Bone Abstracts (2014) 3 PP369 | DOI: 10.1530/boneabs.3.PP369

A homozygous 20 bp intronic deletion in front of exon 8 of the ALPL-gene causes infantile hypophosphatasia: a functional characterization

Birgit Mentrup1, Hermann Girschick2, Franz Jakob1 & Christine Hofmann3

1Orthopedic Department, Orthopedic Center for Musculoskeletal Research, University of Wuerzburg, Wuerzburg, Germany; 2Children’s Hospital, Vivantes Hospital im Friedrichshain, Berlin, Germany; 3Pediatric
Rheumatology and Osteology, Children’s hospital, University of
Wuerzburg, Wuerzburg, Germany.

Mutations of the ALPL-gene are closely related to hypophosphatasia (HPP), an inherited disorder of bone and mineral metabolism with clinically heterogeneous symptoms. To date 278 different mutations have been described, leading to reduction or completely loss of enzymatic activity of the tissue nonspecific alkaline phosphatase (TNAP).

We present the case of a 6-year-old boy with clinical features and laboratory results consistent with infantile HPP, but without any mutation in the coding region of the ALPL-gene. Intensified genomic DNA analyses, performed with informed consent provided by the parents, revealed a homozygous 20 bp-deletion in front of exon 8: c.793del-14_33. Both parents, who are consanguine, are heterozygous. Examination of mRNA transcripts resulted in three different splice variants; the main transcript shows a deletion of exon 8, a second, weaker transcript has a deletion of exons 7 and 8, and only a very weak signal referred to the full length transcript. Deletion of exon 8 or both exons leads to a shift of the reading frame resulting in a stop codon in exon 9. Since the main transcript misses exon 8 and we detected a protein of ~ 40 kDa in PBMC and serum from the patient by western- blotting with a TNAP-specific antibody, we generated an expression construct for the deduced C-terminally truncated TNAP protein of 275 aa and investigated intracellular localization by immunocytochemistry and enzymatic activity in transfection/co-transfection studies with not mutated TNAP expression plasmid.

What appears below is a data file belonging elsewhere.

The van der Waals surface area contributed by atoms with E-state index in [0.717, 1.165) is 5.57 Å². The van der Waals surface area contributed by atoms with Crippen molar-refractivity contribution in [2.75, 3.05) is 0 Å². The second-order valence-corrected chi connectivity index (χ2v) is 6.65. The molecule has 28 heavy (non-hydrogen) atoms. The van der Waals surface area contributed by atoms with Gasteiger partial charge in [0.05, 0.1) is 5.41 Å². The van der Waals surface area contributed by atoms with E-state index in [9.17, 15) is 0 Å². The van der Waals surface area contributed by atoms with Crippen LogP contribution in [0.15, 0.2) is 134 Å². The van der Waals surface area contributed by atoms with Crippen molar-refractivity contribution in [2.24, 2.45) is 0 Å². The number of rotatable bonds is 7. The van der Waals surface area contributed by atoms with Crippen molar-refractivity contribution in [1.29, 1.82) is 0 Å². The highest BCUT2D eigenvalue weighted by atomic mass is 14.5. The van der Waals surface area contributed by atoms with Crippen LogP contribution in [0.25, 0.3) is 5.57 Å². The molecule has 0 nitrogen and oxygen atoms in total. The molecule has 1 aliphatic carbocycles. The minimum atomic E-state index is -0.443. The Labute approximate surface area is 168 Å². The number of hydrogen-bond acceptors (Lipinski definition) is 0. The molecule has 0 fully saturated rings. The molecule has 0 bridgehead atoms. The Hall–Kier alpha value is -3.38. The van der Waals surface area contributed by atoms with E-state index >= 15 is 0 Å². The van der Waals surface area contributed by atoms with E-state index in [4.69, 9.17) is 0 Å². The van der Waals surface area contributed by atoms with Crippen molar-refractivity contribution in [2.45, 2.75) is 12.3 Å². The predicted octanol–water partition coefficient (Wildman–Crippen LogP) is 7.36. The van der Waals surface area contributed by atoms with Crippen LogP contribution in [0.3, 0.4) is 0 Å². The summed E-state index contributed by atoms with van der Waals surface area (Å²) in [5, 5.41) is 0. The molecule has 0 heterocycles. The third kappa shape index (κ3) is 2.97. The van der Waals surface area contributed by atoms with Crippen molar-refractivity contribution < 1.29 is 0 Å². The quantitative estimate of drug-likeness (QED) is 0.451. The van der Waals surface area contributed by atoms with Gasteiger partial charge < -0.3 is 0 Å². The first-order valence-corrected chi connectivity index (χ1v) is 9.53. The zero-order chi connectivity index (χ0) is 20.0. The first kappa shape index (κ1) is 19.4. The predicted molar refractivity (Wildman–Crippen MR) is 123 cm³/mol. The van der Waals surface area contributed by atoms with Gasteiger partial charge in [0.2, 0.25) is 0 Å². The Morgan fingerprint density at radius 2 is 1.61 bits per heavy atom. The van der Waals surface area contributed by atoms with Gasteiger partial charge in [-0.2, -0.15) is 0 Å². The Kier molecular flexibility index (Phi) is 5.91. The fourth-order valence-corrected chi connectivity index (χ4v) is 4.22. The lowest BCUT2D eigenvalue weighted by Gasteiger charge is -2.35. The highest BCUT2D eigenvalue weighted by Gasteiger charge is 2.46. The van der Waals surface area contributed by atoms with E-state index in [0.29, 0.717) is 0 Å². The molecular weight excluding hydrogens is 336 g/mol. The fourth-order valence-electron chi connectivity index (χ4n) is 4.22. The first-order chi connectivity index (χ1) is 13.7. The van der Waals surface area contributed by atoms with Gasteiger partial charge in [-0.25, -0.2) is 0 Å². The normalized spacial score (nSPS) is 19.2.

The protein cannot be localized in the cell-membrane due to the loss of its C-terminal membrane-anchor. Furthermore it has no basal enzymatic activity and it does not seem to affect an unimpaired dimerization partner.

This intronic deletion can explain the reduced alkaline phosphatase activity and clinical symptoms of HPP, which cannot be compensated by an unaffected allele like in the case of the healthy parents.

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